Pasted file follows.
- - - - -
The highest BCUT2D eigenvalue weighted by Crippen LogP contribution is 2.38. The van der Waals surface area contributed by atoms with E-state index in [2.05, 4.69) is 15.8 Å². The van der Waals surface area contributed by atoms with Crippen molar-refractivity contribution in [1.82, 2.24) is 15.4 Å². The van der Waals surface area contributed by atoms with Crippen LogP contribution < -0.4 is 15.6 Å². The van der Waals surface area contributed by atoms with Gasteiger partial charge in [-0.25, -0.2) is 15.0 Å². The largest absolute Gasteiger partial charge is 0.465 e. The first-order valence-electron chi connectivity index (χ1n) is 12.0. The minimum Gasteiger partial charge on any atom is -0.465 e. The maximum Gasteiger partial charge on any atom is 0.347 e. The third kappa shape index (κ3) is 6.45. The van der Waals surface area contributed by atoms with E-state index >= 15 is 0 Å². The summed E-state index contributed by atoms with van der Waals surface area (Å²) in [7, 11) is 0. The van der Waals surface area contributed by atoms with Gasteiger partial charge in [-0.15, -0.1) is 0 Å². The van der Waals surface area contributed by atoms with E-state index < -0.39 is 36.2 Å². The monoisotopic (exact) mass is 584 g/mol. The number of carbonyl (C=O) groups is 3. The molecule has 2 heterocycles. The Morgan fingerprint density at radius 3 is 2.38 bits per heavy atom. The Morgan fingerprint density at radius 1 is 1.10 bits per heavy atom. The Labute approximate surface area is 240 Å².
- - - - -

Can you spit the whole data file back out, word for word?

The highest BCUT2D eigenvalue weighted by Crippen LogP contribution is 2.38. The van der Waals surface area contributed by atoms with E-state index in [2.05, 4.69) is 15.8 Å². The van der Waals surface area contributed by atoms with Crippen molar-refractivity contribution in [1.82, 2.24) is 15.4 Å². The van der Waals surface area contributed by atoms with Crippen LogP contribution < -0.4 is 15.6 Å². The van der Waals surface area contributed by atoms with Gasteiger partial charge in [-0.25, -0.2) is 15.0 Å². The largest absolute Gasteiger partial charge is 0.465 e. The first-order valence-electron chi connectivity index (χ1n) is 12.0. The minimum Gasteiger partial charge on any atom is -0.465 e. The maximum Gasteiger partial charge on any atom is 0.347 e. The third kappa shape index (κ3) is 6.45. The van der Waals surface area contributed by atoms with E-state index >= 15 is 0 Å². The summed E-state index contributed by atoms with van der Waals surface area (Å²) in [7, 11) is 0. The van der Waals surface area contributed by atoms with Gasteiger partial charge in [-0.15, -0.1) is 0 Å². The van der Waals surface area contributed by atoms with E-state index < -0.39 is 36.2 Å². The monoisotopic (exact) mass is 584 g/mol. The number of carbonyl (C=O) groups is 3. The molecule has 2 heterocycles. The Morgan fingerprint density at radius 3 is 2.38 bits per heavy atom. The Morgan fingerprint density at radius 1 is 1.10 bits per heavy atom. The Labute approximate surface area is 240 Å².